Stroking my belly, I al­ready knew she was my pri­or­ity now.

In March 2017, alone again at home, my waters broke.

Ring­ing Sam, I stam­mered down the phone that I was go­ing into labour.

‘It’s one of my work­mates’ leav­ing dos, so we’re go­ing out in Ch­ester,’ he replied.

I paused, waited for him to add that it didn’t mat­ter, that he’d be home soon to get me to the hospi­tal.

But those words never fell out of Sam’s mouth.

I waited a few hours be­fore call­ing again.

Luck­ily, Sam was in a taxi head­ing back to our house.

But when he got home, it was clear he’d had a few drinks.

‘I’ll have to drive us to the hospi­tal then,’ I said, frus­trated. This felt like the last straw. Poppy was born days later, a beau­ti­ful bun­dle of joy.

Ex­hausted and in pain,

I was re­liant on Sam, friends and fam­ily.

As we left the hospi­tal the next day, I was pleased to have Sam by my side.

Now, with a new­born baby, I needed him more than ever.

This could be the mak­ing of him, I thought.

And for the first cou­ple of weeks, dur­ing his pa­ter­nity leave, Sam was bril­liant. Chang­ing nap­pies, feed­ing the baby, look­ing af­ter her when I needed to rest, his sweeter side re-emerged.

Only, when he re­turned to work, ev­ery­thing changed again.

If he wasn’t out with his friends, he was slumped out on the sofa, not pay­ing me or Poppy any at­ten­tion.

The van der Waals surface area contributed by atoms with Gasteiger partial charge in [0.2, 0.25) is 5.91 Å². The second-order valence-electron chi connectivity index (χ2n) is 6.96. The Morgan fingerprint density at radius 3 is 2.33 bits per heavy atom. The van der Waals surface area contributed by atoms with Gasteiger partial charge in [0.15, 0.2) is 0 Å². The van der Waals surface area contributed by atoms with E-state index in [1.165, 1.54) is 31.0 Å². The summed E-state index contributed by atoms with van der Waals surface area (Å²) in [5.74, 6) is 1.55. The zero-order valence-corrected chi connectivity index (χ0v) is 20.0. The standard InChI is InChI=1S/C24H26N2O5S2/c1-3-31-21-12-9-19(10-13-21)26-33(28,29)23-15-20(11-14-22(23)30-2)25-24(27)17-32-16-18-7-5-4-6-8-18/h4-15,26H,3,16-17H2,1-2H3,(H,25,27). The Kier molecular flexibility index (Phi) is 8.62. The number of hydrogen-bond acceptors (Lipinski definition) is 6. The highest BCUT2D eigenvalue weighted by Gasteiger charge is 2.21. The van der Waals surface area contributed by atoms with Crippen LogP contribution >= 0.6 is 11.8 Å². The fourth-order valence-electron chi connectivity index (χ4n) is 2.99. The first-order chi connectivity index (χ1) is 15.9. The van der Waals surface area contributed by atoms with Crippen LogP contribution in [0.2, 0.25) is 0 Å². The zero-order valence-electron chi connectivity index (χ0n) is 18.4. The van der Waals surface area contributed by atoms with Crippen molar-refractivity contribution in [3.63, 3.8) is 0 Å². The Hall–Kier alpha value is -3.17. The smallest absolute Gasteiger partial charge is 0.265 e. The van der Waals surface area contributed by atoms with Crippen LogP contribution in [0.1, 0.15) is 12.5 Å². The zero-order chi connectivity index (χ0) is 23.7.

And his con­stant fix­a­tion with his phone was grind­ing on me.

What’s so in­ter­est­ing on there?

He’d even take it to the bath­room with him!

One night in April 2017, six weeks af­ter

He was on his feet now, anger in his eyes, scream­ing vile abuse

Poppy was born, my sus­pi­cions got the bet­ter of me.

As soon as Sam started snor­ing drunk­enly on the sofa, I seized the op­por­tu­nity.

Pick­ing up his phone, I flicked through and gasped.

He had what ap­peared to be the num­ber for an es­cort agency saved in his con­tacts.

‘How could you?’ I cried, shak­ing him awake.

When I said what I’d found on his phone, he said it was a joke be­tween him and the work lads.

But I’d had enough. Pick­ing up Poppy, I started walk­ing to­wards the stairs.

But Sam was on his feet now, anger in his eyes.

Scream­ing vile abuse, his fist shot to­wards me but missed and flew through the door.

Scared, I quickly car­ried Poppy up­stairs.